Recently we spent some time learning about what our clients would like to see in their new spaces, and it was energizing and inspiring.
Albert Einstein once said, “Imagination is more important than knowledge.” Students from Crete-Monee Middle School and Sixth Grade Center recently tested the theory as they were asked to serve as the focus groups for the project team responsible for designing several of the district’s new school buildings. The architectural design firm, DLA Architects, is based in Itasca and has been selected by the Board of Education to design the Crete-Monee Middle School addition and the new Crete-Monee Elementary School.
The students were asked to think about their favorite spaces at home, at school, and where they liked to spend their free time, whether the park, the library, a coffee shop, the mall, etc.). Students were then asked to describe their favorite spaces to learn, complete homework, socialize with friends, play, eat and relax. As an added bonus, students were asked to bring with them any photo, image, drawing or computer image that best represents their ideal space.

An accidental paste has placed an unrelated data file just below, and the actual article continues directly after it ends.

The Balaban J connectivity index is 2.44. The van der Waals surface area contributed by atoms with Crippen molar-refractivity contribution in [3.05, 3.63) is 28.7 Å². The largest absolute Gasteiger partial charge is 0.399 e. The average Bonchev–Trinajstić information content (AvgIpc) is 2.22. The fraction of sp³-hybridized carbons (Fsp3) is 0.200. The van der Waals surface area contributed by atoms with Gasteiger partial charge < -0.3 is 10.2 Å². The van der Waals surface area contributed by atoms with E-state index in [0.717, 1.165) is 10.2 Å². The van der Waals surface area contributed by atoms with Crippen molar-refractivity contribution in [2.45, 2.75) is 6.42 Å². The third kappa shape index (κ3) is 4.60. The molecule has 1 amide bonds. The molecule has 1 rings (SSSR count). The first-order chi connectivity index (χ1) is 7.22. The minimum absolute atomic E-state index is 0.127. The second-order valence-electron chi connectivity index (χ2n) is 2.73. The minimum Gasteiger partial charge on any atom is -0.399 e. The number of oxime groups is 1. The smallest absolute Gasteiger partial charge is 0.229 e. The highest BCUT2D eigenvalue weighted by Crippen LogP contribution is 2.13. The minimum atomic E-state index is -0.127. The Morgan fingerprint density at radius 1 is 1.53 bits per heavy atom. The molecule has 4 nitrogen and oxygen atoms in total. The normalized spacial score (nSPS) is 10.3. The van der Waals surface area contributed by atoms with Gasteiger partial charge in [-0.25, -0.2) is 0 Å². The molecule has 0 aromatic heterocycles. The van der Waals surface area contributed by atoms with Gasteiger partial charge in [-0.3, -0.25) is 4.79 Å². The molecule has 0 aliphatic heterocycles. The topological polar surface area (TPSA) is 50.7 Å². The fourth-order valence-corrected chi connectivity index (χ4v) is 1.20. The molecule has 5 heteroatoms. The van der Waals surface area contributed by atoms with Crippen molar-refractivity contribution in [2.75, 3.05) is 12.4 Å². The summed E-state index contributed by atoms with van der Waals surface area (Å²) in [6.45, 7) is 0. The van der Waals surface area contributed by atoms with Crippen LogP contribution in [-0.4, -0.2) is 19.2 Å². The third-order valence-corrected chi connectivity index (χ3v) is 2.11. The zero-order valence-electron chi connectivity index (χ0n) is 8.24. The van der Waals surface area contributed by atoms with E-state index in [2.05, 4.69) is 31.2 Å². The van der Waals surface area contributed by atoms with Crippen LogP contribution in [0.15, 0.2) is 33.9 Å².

“We always appreciate the benefit of being able to talk to the students who will actually occupy the space we design,” said project architect Brian Scully. Divided into three groups, the students were given color markers and encouraged to write their ideas, draw sketches and make color selections. For nearly two hours, Mr. Scully and his design team asked students to think of any and everything they would like to see in their new space. Nothing was off limits. “Dream big!” lead designer Matt Lowe said as he taped the chart paper to the walls. “How about animals in the classroom?” one boy offered. “Like an aquarium?” Mr. Lowe queried. “Yeah!” the students shouted in tandem. One after the other, students excitedly offered their vision of the new space as Mr. Lowe and his team took copious notes. “How about a snack bar?!” one said. “I’d like a Starbucks inside!” said another girl. “Go karts!” a boy yelled. “Could we have keys instead of combination lockers?” another asked. “What if you could swipe your keys?” Mr. Lowe suggested and was rewarded with bright smiles and eagerly nodding heads.